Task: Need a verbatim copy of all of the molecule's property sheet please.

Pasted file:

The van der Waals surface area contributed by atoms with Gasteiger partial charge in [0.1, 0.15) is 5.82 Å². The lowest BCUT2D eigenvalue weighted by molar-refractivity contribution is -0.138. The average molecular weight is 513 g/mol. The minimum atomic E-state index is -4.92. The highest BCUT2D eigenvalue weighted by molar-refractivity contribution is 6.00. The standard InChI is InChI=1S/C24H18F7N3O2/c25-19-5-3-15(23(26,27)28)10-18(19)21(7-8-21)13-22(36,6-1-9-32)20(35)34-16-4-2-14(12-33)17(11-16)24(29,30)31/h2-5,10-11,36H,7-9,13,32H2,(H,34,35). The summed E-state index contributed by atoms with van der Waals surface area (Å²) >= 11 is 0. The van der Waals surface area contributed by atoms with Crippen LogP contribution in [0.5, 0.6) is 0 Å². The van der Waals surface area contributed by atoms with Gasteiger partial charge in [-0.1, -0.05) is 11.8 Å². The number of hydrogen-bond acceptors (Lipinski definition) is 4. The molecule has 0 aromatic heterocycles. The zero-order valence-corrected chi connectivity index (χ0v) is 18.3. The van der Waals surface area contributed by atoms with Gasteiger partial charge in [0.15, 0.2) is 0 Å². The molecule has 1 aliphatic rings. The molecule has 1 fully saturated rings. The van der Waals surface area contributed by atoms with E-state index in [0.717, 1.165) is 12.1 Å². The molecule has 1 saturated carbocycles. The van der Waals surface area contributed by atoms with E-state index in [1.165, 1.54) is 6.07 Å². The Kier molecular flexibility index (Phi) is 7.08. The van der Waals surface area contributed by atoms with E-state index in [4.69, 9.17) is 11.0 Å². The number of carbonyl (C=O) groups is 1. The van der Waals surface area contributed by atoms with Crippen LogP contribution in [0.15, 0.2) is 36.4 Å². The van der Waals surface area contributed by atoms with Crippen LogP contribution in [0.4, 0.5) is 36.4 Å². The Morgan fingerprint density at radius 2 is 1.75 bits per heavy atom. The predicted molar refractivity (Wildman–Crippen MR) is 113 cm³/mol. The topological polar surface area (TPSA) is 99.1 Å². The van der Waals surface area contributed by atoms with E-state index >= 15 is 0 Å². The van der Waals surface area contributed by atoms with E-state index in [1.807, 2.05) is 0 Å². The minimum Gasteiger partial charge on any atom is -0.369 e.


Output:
The van der Waals surface area contributed by atoms with Gasteiger partial charge in [0.1, 0.15) is 5.82 Å². The lowest BCUT2D eigenvalue weighted by molar-refractivity contribution is -0.138. The average molecular weight is 513 g/mol. The minimum atomic E-state index is -4.92. The highest BCUT2D eigenvalue weighted by molar-refractivity contribution is 6.00. The standard InChI is InChI=1S/C24H18F7N3O2/c25-19-5-3-15(23(26,27)28)10-18(19)21(7-8-21)13-22(36,6-1-9-32)20(35)34-16-4-2-14(12-33)17(11-16)24(29,30)31/h2-5,10-11,36H,7-9,13,32H2,(H,34,35). The summed E-state index contributed by atoms with van der Waals surface area (Å²) >= 11 is 0. The van der Waals surface area contributed by atoms with Crippen LogP contribution in [0.5, 0.6) is 0 Å². The van der Waals surface area contributed by atoms with Gasteiger partial charge in [-0.1, -0.05) is 11.8 Å². The number of hydrogen-bond acceptors (Lipinski definition) is 4. The molecule has 0 aromatic heterocycles. The zero-order valence-corrected chi connectivity index (χ0v) is 18.3. The van der Waals surface area contributed by atoms with Gasteiger partial charge in [0.15, 0.2) is 0 Å². The molecule has 1 aliphatic rings. The molecule has 1 fully saturated rings. The van der Waals surface area contributed by atoms with E-state index in [0.717, 1.165) is 12.1 Å². The molecule has 1 saturated carbocycles. The van der Waals surface area contributed by atoms with E-state index in [1.165, 1.54) is 6.07 Å². The Kier molecular flexibility index (Phi) is 7.08. The van der Waals surface area contributed by atoms with E-state index in [4.69, 9.17) is 11.0 Å². The number of carbonyl (C=O) groups is 1. The van der Waals surface area contributed by atoms with Crippen LogP contribution in [0.15, 0.2) is 36.4 Å². The van der Waals surface area contributed by atoms with Crippen LogP contribution in [0.4, 0.5) is 36.4 Å². The Morgan fingerprint density at radius 2 is 1.75 bits per heavy atom. The predicted molar refractivity (Wildman–Crippen MR) is 113 cm³/mol. The topological polar surface area (TPSA) is 99.1 Å². The van der Waals surface area contributed by atoms with E-state index >= 15 is 0 Å². The van der Waals surface area contributed by atoms with E-state index in [1.807, 2.05) is 0 Å². The minimum Gasteiger partial charge on any atom is -0.369 e.